Monday, January 31, 2011

Electric Universe

Electric Universe: The Shocking True Story of Electricity
© 2005 David Bodanis
308 pages

When you're in the dark, and you want to see, you need
Electricity, E-LEC-TRICITY!
(School House Rock, "Electricity")


Every now and again, I misjudge a book and find it a superior surprise. I picked Electric Universe up thinking to read an introduction to electricity, but found instead a rich history detailing the human discovery -- and use of -- electricity which contains stories of curiosity, intellectual courage, romance, adventure, and wartime bravado. In addition to providing clear, picturesque descriptions of how electrical processes work, Bodanis examines how electricity has changed society as a whole from the Gilded Age to the Computer Age.

 Electric Universe is truly a multi-genre book.  I checked it out for the science, as my understanding of electricity is somewhat dim. Like Brian Silver in The Ascent of Science, Bodanis is talented at making electricity understandable at its most basic level,  then applying that explanation to technological applications. The science continues throughout the book, culminating in a chapter on biological nervous systems. Bodanis places a great deal of emphasis on the scientists and technicians who sought to understand and use the hidden powers in nature to illuminate, link together, and revolutionize the world. I never knew that Edison was a patent-breaking scoundrel,  nor did I realize that Nazi Germany had its own sophisticated version of radar. How has a movie not been made of the daring Würzburg raid, in which a scientist parachuted into occupied Europe, escorted by grizzled paratroopers, to take over a German radar installation, learn its secrets, and return to England? There's even a film-worthy moment of all-on-the-line drama when the raiders' retreat is blocked by German machine gunners, who are defeated the last moments by the reappearance of previously lost Scottish highlanders, firing their rifles and yelling out old Gaelic battle-cries.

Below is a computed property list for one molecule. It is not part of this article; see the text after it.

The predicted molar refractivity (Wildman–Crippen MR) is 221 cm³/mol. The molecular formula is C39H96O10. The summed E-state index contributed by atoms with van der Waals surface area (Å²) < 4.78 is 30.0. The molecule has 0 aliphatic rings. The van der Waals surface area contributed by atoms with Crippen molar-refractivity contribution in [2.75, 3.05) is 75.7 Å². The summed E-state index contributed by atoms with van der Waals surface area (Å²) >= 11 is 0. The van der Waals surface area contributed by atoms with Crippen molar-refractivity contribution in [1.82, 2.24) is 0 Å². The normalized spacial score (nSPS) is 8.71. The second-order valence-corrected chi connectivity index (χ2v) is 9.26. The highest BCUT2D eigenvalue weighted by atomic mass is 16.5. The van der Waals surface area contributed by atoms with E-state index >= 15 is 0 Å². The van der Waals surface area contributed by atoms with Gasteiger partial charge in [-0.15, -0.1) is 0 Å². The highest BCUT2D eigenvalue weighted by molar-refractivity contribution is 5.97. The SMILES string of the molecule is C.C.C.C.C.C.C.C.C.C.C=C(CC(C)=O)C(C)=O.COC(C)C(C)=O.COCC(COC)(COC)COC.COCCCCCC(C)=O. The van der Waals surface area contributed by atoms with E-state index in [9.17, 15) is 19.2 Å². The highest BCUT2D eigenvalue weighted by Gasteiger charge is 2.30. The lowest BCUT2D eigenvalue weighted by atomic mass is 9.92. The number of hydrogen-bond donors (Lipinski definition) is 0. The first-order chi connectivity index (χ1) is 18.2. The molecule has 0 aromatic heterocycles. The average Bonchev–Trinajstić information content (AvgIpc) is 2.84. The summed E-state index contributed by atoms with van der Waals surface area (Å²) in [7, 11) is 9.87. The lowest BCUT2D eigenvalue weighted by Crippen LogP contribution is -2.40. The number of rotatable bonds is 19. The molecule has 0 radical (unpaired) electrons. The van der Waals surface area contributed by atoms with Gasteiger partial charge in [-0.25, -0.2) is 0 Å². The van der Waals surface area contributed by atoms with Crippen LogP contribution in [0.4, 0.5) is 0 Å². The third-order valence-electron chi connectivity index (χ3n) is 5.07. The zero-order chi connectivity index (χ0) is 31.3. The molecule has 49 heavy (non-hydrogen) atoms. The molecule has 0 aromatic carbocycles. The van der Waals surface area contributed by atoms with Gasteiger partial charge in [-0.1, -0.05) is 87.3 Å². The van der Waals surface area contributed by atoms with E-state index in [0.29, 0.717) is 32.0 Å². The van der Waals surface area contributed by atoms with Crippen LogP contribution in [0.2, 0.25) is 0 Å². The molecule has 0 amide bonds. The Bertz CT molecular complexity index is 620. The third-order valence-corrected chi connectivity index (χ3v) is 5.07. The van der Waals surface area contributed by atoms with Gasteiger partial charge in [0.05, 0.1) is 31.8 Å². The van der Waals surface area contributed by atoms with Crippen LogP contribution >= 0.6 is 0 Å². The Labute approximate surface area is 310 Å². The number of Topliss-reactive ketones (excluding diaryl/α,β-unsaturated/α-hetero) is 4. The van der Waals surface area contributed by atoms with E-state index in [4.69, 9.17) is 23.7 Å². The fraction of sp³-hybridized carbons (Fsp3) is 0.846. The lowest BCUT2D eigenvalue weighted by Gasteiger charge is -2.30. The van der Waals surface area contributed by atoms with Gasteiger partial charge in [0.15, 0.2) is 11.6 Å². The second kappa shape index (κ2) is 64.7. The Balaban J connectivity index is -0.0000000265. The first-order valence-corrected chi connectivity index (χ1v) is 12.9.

Modern society is entirely impossible without electricity and the various technologies -- like radio and computers -- which developed from its understanding. The transformation of society through these technologies fascinates, and Electric Universe is a history of that transformation with human-interest stories to spare. I read it in two sittings, pausing only to go to bed for the night, and consider Bodanis an author of interest for the future. Electric Universe is a definite recommendation.

3 comments:

  1. sc said: How has a movie not been made of the daring Würzburg raid, in which a scientist parachuted into occupied Europe, escorted by grizzled paratroopers, to take over a German radar installation, learn its secrets, and return to England?

    It's amazing how many great stories like this exist. Why, oh why do Hollywood make the same old crap when true stories like this are waiting to be told to a wider audience?

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  2. It's not as if this would require a great deal of budgeting: it's not like a submarine movie, certainly not as costly as "Saving Private Ryan"...and the importance of the mission is on par with the Enigma raids. If I ever need to write a WW2 paper, this is an operation I plan on thinking of.

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  3. Interesting how many people take electricity for granted, never contemplating how it works, how we tamed it, where it comes from.

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